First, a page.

Friday, May 22, 2015

Vatican Diplomacy 201

Whether my piece "Vatican Diplomacy 101" really needs setting forth is certainly debatable. It was already in the hopper when I read an article by George Weigel, entitled "What Catholics Forget About World Affairs", from the EPPC. The author points to the reasonableness of the frustration in many non-Catholic circles confronted with the general Catholic approach to world politics. I'll quote from Weigel's opening paragraph:

"For quite some time now, commentary on world politics by leading Catholic officials, here and at the Vatican, has been marked by a certain softness, occasionally bordering on the surreal, that is a continual amazement to my non-Catholic friends and colleagues in the more Realist sectors of the foreign-policy community. Their puzzlement is both warranted (in that this muddled commentary, which seems to confuse gestures and protestations of good will with real change on-the-ground in world affairs, is at odds with an older Catholic tradition of hard-headedness about political realities) and unwarranted (in that the current patterns of commentary go back at least 50 years, such that no one should be surprised by them any more)."

It would appear that the "older Catholic tradition of hard-headedness about political realities" has a noble bloodline going back to St. Augustine. What by contrast Weigel characterizes as contemporary Catholicism's "therapeutic approach" would seem to have taken on its "magisterial" attributes at the Council as a result of a paragraph in Gaudium et Spes. I think the author is being kind, in that basically this therapeutic approach has little about it which is systematic and much about it attributable to an unwillingness to cope either with war as it has been waged now for over a hundred years or with the notion of "bad guys", as opposed to us "good guys" somehow obliged to give anybody a "pass" if the lies seem convincing or are boldfaced enough. I am going to leave aside, for the sake of economy, the very important political problems George mentions and concentrate on the topic of war: read his article for more insights.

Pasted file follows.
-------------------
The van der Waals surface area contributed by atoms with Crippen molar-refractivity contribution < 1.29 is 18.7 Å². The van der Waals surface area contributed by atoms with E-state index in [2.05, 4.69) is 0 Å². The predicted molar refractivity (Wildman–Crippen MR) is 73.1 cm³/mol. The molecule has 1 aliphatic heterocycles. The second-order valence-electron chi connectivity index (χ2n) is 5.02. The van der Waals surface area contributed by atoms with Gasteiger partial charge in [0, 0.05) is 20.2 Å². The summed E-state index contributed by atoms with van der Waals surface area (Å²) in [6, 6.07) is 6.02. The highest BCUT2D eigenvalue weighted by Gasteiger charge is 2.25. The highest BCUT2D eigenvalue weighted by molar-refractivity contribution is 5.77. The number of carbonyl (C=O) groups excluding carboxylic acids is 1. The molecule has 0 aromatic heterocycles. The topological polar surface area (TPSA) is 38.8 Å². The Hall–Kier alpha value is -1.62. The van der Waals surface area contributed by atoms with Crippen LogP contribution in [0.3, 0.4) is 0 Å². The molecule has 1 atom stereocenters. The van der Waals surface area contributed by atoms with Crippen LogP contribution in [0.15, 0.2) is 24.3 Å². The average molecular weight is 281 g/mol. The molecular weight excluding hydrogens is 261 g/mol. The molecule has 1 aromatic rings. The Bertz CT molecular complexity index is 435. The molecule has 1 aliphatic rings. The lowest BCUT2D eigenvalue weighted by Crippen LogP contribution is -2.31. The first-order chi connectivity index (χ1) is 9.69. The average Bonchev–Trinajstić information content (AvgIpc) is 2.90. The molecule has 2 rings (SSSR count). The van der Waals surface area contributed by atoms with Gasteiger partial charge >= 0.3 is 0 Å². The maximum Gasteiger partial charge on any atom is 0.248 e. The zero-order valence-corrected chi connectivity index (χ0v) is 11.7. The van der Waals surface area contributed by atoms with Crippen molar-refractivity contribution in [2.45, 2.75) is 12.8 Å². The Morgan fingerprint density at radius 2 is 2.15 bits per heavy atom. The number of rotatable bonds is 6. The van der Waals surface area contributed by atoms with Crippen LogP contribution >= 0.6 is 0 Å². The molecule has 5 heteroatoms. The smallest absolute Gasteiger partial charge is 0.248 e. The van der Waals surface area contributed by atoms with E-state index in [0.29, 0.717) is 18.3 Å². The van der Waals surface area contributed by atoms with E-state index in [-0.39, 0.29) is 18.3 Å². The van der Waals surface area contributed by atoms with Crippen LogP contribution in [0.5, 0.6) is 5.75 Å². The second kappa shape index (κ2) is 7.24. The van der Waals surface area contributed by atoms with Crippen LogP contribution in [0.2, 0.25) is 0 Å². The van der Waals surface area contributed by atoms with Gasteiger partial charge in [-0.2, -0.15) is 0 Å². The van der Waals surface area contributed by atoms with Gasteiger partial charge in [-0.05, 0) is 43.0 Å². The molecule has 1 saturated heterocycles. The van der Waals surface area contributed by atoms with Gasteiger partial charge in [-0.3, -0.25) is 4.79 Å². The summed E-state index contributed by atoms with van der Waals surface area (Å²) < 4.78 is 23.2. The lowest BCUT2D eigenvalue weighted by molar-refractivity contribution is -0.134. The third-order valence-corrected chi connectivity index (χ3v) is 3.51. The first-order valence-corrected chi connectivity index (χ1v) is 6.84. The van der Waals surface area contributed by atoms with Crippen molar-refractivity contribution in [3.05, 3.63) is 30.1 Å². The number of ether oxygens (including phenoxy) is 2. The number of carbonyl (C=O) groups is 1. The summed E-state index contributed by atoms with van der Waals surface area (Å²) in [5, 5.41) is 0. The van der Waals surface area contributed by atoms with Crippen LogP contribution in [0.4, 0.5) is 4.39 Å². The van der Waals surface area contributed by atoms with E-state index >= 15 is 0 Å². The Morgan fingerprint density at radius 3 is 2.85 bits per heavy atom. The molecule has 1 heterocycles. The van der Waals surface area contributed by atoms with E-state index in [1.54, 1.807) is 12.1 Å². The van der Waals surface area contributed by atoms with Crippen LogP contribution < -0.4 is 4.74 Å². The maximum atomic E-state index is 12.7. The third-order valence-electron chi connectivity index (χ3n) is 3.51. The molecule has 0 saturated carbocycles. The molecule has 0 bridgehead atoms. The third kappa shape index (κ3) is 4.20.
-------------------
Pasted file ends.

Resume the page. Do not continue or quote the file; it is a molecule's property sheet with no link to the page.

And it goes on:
If I might put my own spin on the thing, it would seem as though the classic and hard-headed has been jettisoned in favor of the weak-kneed, which is to say simply for lack of stomach to face the reality of all-out war or anything which even comes close, as if our ancestors were unconscious, calloused or otherwise oblivious to the suffering and loss of life which wars and other types of military campaign or aggression have inflicted upon humanity since the dawn of time.